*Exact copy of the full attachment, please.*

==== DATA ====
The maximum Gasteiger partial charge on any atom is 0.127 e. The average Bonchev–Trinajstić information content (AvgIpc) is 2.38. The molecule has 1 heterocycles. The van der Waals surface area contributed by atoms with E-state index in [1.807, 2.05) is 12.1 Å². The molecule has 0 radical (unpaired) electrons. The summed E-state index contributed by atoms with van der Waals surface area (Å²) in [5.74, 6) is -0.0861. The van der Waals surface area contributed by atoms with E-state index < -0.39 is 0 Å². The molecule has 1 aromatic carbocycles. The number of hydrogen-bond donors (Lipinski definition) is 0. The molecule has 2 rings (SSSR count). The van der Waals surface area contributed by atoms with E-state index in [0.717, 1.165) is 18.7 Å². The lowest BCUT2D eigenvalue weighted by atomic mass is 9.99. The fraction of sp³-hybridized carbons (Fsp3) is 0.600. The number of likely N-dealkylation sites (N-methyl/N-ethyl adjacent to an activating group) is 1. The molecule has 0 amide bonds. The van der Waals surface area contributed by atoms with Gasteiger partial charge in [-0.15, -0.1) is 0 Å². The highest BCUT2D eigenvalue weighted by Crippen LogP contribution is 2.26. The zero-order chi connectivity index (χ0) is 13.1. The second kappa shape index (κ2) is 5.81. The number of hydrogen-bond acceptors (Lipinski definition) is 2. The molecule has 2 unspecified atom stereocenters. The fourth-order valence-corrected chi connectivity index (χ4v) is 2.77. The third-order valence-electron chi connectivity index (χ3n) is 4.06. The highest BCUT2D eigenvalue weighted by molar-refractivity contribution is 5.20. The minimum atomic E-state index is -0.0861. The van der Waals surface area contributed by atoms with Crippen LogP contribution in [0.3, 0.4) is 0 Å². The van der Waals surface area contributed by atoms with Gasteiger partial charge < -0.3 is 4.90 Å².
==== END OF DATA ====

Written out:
The maximum Gasteiger partial charge on any atom is 0.127 e. The average Bonchev–Trinajstić information content (AvgIpc) is 2.38. The molecule has 1 heterocycles. The van der Waals surface area contributed by atoms with E-state index in [1.807, 2.05) is 12.1 Å². The molecule has 0 radical (unpaired) electrons. The summed E-state index contributed by atoms with van der Waals surface area (Å²) in [5.74, 6) is -0.0861. The van der Waals surface area contributed by atoms with E-state index < -0.39 is 0 Å². The molecule has 1 aromatic carbocycles. The number of hydrogen-bond donors (Lipinski definition) is 0. The molecule has 2 rings (SSSR count). The van der Waals surface area contributed by atoms with E-state index in [0.717, 1.165) is 18.7 Å². The lowest BCUT2D eigenvalue weighted by atomic mass is 9.99. The fraction of sp³-hybridized carbons (Fsp3) is 0.600. The number of likely N-dealkylation sites (N-methyl/N-ethyl adjacent to an activating group) is 1. The molecule has 0 amide bonds. The van der Waals surface area contributed by atoms with Gasteiger partial charge in [-0.15, -0.1) is 0 Å². The highest BCUT2D eigenvalue weighted by Crippen LogP contribution is 2.26. The zero-order chi connectivity index (χ0) is 13.1. The second kappa shape index (κ2) is 5.81. The number of hydrogen-bond acceptors (Lipinski definition) is 2. The molecule has 2 unspecified atom stereocenters. The fourth-order valence-corrected chi connectivity index (χ4v) is 2.77. The third-order valence-electron chi connectivity index (χ3n) is 4.06. The highest BCUT2D eigenvalue weighted by molar-refractivity contribution is 5.20. The minimum atomic E-state index is -0.0861. The van der Waals surface area contributed by atoms with Crippen LogP contribution in [0.3, 0.4) is 0 Å². The van der Waals surface area contributed by atoms with Gasteiger partial charge < -0.3 is 4.90 Å².